Between their sponsors, friends and legions of adoring fans, Kenai Peninsula mushers competing in this year's Iditarod have a lot of people cheering them on, but none more so than their families.
"With all the stress and how crazy it is the weeks before they leave, I start to be like 'Just go already,' but then as soon as he's gone I start to miss him," said Tonya Mackey, wife of Kasilof musher Lance Mackey.
After seeing Lance off from the start of the race in Willow, she returned home to keep up with the kids and the household responsibilities, and to help their handler take care of the 25 dogs and numerous puppies that didn't go to Nome. But when she's not doing that, she's glued to her computer.
"I've been checking the Internet about 30 times a day to find out the latest standings," she said. "The Iditarod site went down for a while earlier in the week and that was really frustrating, but now it's back up, so I'm back on there."
Despite what many people assume, the spouses and family members of those in the Iditarod often don't know much more about what's happening during the race than anyone else. As such, "Idita-wives," like Tonya, often get information about their husbands from second-hand sources. A good example is when one of Lance's 5-year old dogs, "Wolf," died suddenly just a few days ago.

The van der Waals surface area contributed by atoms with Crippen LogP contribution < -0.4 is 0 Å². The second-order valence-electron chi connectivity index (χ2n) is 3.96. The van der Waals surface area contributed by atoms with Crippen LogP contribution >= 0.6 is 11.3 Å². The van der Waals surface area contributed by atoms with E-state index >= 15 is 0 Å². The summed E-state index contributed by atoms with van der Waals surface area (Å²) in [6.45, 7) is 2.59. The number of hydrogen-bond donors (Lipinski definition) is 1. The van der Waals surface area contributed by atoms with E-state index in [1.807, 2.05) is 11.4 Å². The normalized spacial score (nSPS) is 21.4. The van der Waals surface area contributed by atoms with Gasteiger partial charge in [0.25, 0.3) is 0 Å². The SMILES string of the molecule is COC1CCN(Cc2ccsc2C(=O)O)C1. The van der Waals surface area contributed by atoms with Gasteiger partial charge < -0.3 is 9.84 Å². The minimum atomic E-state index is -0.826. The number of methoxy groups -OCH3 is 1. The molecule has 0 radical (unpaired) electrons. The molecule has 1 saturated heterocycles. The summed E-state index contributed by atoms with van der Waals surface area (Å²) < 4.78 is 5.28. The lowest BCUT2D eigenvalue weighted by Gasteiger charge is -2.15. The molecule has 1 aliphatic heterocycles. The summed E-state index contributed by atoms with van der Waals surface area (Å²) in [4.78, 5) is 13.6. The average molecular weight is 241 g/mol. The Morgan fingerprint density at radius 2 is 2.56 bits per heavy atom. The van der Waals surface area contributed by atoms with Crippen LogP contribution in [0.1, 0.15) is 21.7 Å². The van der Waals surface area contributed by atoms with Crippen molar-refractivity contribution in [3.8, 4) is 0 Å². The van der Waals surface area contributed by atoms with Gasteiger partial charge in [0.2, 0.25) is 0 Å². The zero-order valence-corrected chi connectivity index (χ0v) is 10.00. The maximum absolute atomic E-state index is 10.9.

"I first heard about it from a friend who heard it on the radio," Tonya said. She said she was crushed when she learned the news.
"We're bonded to those dogs like they're our kids, so it's not easy to hear," she said.
Iditarod race officials have since announced via a press release Thursday morning that after having performed a necropsy on the dog, "There was no evidence of negligence or abuse, and Lance and his team (have) been allowed to continue to Nome."
Much like Tonya, Lisa Mackey -- wife of Kasilof musher Jason Mackey -- has been closely following her husband's progress in this, his rookie year, in The Last Great Race.
"I take my laptop to work every day to check on him, and Tonya and I are talking constantly. We call each other every 15 minutes," Lisa said.
Despite this being her husband's first running in the Iditarod, Lisa said she's not too worried about Jason because she's got faith in his dog-driving skills.
"He's a good musher and he'll have a good run," she said. "He's been waiting his whole life for this, so I'm sure he's out there enjoying it. It's really good to see him fulfilling his dreams."
Lisa added that it's been exciting for her and the rest of the family to to track Jason's progress on the trail.
"His oldest son comes home from school every day with a printout of the race results off the computer, and we've been cutting out every article from the newspaper and are making a scrapbook for him," she said.
The families of every musher would like to see them win the Iditarod, but only a few can realistically believe it. Janine Seavey -- wife of Seward musher Mitch Seavey -- is one of those few this year.